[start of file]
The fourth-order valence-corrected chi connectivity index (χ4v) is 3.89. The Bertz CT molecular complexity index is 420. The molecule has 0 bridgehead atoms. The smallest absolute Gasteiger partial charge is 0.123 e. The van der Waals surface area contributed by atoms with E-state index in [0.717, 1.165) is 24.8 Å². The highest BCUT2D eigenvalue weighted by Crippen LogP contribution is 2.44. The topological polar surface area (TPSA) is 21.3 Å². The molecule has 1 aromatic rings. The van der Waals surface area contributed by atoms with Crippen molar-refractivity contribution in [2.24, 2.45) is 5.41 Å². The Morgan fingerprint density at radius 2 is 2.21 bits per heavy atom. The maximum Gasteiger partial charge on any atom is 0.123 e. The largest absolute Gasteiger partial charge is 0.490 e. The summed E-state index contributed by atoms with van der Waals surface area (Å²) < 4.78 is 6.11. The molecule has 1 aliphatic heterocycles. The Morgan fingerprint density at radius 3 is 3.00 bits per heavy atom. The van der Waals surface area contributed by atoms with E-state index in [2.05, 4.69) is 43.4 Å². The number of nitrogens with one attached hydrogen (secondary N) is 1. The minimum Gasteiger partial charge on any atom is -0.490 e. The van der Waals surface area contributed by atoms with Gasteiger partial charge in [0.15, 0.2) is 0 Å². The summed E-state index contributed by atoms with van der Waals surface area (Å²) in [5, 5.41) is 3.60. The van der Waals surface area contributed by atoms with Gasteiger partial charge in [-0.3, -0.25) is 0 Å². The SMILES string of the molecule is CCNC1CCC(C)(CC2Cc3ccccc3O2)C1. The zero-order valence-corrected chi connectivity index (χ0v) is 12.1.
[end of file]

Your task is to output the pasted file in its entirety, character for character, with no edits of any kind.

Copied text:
The fourth-order valence-corrected chi connectivity index (χ4v) is 3.89. The Bertz CT molecular complexity index is 420. The molecule has 0 bridgehead atoms. The smallest absolute Gasteiger partial charge is 0.123 e. The van der Waals surface area contributed by atoms with E-state index in [0.717, 1.165) is 24.8 Å². The highest BCUT2D eigenvalue weighted by Crippen LogP contribution is 2.44. The topological polar surface area (TPSA) is 21.3 Å². The molecule has 1 aromatic rings. The van der Waals surface area contributed by atoms with Crippen molar-refractivity contribution in [2.24, 2.45) is 5.41 Å². The Morgan fingerprint density at radius 2 is 2.21 bits per heavy atom. The maximum Gasteiger partial charge on any atom is 0.123 e. The largest absolute Gasteiger partial charge is 0.490 e. The summed E-state index contributed by atoms with van der Waals surface area (Å²) < 4.78 is 6.11. The molecule has 1 aliphatic heterocycles. The Morgan fingerprint density at radius 3 is 3.00 bits per heavy atom. The van der Waals surface area contributed by atoms with E-state index in [2.05, 4.69) is 43.4 Å². The number of nitrogens with one attached hydrogen (secondary N) is 1. The minimum Gasteiger partial charge on any atom is -0.490 e. The van der Waals surface area contributed by atoms with Gasteiger partial charge in [0.15, 0.2) is 0 Å². The summed E-state index contributed by atoms with van der Waals surface area (Å²) in [5, 5.41) is 3.60. The van der Waals surface area contributed by atoms with Gasteiger partial charge in [-0.3, -0.25) is 0 Å². The SMILES string of the molecule is CCNC1CCC(C)(CC2Cc3ccccc3O2)C1. The zero-order valence-corrected chi connectivity index (χ0v) is 12.1.